Sometimes the name of a business alone is enough to demand its inclusion in an issue of Shop.Dine.Live. When a great magazine editor learns that there’s a food truck called Potato Brothers, and in the Fargo-Moorhead area no less, he must dramatically swipe everything off of his desk and start feverishly at work until he’s gotten the full scoop.
The Potato Brothers are Anthony and Patrick Frost, Moorhead natives and appropriately graduates of Moorhead High School. (Go Spuds!) They’d each done their time working for other people’s restaurants before they decided to do things on their own in 2017. But why a food truck?
“The key advantages to a food truck are its startup cost and mobility,” explained Patrick. “You don’t have to sink six figures into brick and mortar if you’ve got a truck, and if you pick a bad location then you can change it immediately. If there’s something big going on around town, like a music festival, then you get to bring your business to the customers instead of hoping they’ll come to you.
“Sure, being in business with your own brother can have its challenges. Sometimes you’re bound to butt heads, but we’ve worked together in restaurants before partnering up and get along well most of the time. This can be a high stress business, with a line around the block one minute and tumbleweeds the next. Having a partner that you can trust absolutely — that’s peace of mind which most entrepreneurs will never get to enjoy.
“We chose to feature the potato for a few reasons. We’d never seen a potato-themed food truck before, and thought it would be an interesting angle. It’s an important crop to the Red River Valley, which enables us to source our ingredients locally as well. It’s also delicious!”
Buying local is a big deal to the Potato Brothers. All of their potatoes, from red to russet to sweet, come from the nearest farms that they’re able to get them from, and their other ingredients follow the same rule. They’re equally devoted to sustainability — bamboo forks and spoons, post-consumer recycled napkins, and cups made from sugar cane are the kinds of restaurant apparati that put big smiles on the faces of the environmentally conscious.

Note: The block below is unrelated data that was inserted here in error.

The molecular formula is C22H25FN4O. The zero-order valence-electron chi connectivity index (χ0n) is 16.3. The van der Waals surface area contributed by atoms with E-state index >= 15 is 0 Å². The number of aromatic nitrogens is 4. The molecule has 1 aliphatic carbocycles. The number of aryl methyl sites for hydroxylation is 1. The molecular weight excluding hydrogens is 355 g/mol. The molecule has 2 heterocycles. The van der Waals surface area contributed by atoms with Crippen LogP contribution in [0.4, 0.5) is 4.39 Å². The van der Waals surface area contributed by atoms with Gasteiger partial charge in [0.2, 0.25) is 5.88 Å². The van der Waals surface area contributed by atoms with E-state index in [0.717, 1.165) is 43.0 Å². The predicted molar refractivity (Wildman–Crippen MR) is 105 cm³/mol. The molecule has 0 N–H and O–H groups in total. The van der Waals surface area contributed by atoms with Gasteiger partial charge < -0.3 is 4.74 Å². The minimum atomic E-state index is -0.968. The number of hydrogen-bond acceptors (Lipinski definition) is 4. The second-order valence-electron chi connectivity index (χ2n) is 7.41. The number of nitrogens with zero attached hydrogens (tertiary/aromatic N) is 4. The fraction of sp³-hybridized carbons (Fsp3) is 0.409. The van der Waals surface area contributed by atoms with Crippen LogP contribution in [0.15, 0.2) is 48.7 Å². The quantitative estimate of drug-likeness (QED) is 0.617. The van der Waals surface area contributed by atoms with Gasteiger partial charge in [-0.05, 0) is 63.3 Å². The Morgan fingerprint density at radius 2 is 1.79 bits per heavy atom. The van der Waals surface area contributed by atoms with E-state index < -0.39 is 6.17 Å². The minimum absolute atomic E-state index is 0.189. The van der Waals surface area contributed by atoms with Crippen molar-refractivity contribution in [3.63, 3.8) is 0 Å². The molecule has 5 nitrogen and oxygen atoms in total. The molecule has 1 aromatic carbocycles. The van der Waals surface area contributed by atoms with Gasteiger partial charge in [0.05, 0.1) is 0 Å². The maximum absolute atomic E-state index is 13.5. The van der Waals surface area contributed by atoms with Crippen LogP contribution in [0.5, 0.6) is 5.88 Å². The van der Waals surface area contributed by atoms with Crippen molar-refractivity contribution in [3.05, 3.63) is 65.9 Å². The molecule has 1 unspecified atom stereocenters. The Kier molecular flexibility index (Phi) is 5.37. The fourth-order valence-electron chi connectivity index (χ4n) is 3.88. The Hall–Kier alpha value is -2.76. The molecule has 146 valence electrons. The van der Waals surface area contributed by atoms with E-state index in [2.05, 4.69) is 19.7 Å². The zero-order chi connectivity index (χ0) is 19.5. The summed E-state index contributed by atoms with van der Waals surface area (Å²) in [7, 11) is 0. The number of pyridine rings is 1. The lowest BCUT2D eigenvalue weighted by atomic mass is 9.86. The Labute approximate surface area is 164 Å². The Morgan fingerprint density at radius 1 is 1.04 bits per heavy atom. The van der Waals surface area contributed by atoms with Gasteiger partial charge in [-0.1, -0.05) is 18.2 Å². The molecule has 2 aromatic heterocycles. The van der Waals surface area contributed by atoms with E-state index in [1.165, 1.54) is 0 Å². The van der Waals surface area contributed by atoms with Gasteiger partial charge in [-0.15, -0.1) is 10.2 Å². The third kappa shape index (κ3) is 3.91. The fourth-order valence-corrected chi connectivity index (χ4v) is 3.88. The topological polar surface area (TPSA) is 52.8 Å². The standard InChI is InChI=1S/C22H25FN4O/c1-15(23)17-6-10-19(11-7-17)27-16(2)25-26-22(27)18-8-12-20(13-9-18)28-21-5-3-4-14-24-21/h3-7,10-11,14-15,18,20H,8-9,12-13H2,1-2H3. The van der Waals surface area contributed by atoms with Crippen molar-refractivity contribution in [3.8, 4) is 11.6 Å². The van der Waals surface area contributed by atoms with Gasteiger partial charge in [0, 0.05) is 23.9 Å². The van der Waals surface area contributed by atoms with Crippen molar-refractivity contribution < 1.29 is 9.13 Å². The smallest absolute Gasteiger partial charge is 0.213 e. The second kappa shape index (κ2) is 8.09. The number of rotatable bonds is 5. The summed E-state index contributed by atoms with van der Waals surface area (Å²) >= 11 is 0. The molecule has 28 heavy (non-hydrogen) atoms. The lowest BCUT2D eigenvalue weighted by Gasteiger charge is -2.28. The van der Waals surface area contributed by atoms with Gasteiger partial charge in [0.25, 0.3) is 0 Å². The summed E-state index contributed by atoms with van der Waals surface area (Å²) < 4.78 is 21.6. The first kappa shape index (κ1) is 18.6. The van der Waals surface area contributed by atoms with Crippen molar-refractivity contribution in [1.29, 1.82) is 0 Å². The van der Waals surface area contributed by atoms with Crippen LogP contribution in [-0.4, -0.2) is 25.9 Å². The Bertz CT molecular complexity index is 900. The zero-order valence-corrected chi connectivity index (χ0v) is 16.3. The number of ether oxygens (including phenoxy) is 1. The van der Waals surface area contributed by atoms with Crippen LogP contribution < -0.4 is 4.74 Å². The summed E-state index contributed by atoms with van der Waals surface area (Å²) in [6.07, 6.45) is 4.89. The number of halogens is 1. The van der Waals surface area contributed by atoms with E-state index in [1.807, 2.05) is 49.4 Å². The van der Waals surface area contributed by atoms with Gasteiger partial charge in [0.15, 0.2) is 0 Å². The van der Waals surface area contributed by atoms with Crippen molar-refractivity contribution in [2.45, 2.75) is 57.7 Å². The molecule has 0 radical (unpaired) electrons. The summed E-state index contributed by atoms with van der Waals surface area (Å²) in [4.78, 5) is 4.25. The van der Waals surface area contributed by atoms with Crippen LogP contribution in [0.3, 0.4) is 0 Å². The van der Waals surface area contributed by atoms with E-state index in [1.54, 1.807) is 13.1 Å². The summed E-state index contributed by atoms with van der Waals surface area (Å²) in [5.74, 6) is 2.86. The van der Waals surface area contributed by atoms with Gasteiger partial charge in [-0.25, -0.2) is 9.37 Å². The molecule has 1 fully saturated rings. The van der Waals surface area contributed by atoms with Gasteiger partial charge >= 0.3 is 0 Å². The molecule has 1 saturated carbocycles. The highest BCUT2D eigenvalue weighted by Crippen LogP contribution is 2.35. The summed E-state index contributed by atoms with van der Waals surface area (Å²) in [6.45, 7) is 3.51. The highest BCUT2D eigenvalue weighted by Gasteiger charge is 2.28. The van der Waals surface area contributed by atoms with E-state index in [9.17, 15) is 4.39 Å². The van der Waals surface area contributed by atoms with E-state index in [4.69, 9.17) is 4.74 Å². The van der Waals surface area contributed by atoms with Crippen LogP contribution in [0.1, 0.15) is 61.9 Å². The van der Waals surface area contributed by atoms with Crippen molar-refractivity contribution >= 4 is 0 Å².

Of course, without great food a bamboo fork won’t have much to do. Potato Brothers honors their titular tuber by doing beautiful things with it. Their tater tot hot dish makes the Midwest’s most important gift to culinaria fit for street eating, and is built in its bowl with homemade tots and organic beef from Lakeside Prairie Farm in Barrett, MN. Their hand cut french fries are tossed in brown butter to give them an ineffable flavor and served with a side of homemade buttermilk ranch. Said fries comprise the basis of turkey poutine doused in hot gravy and dotted with fresh cheese curds, another Midwestern requisite. For afters, one can’t do better than the Frosts’ sweet potato cheesecake, made with a gluten free pecan crust and seasoned with nutmeg and cinnamon.
“Considering how short an amount of time we’ve been in business, we’ve gotten a great response from the people we’ve been able to feed,” continued Patrick. “We even won first place at the Fargo Food Truck Festival last year — a great way to get our message out into the community! All we want to do now is to keep growing, doing bigger and bigger venues, and serving our food to as many people as we can.”
Whether you’re lucky enough to catch their truck on the street or would like to invite them to take care of the people at your special event or place of business, the Potato Brothers are going to wow you. Visit facebook.com/potatobrothersllc to learn more about the duo and to have them come out.
By David Scheller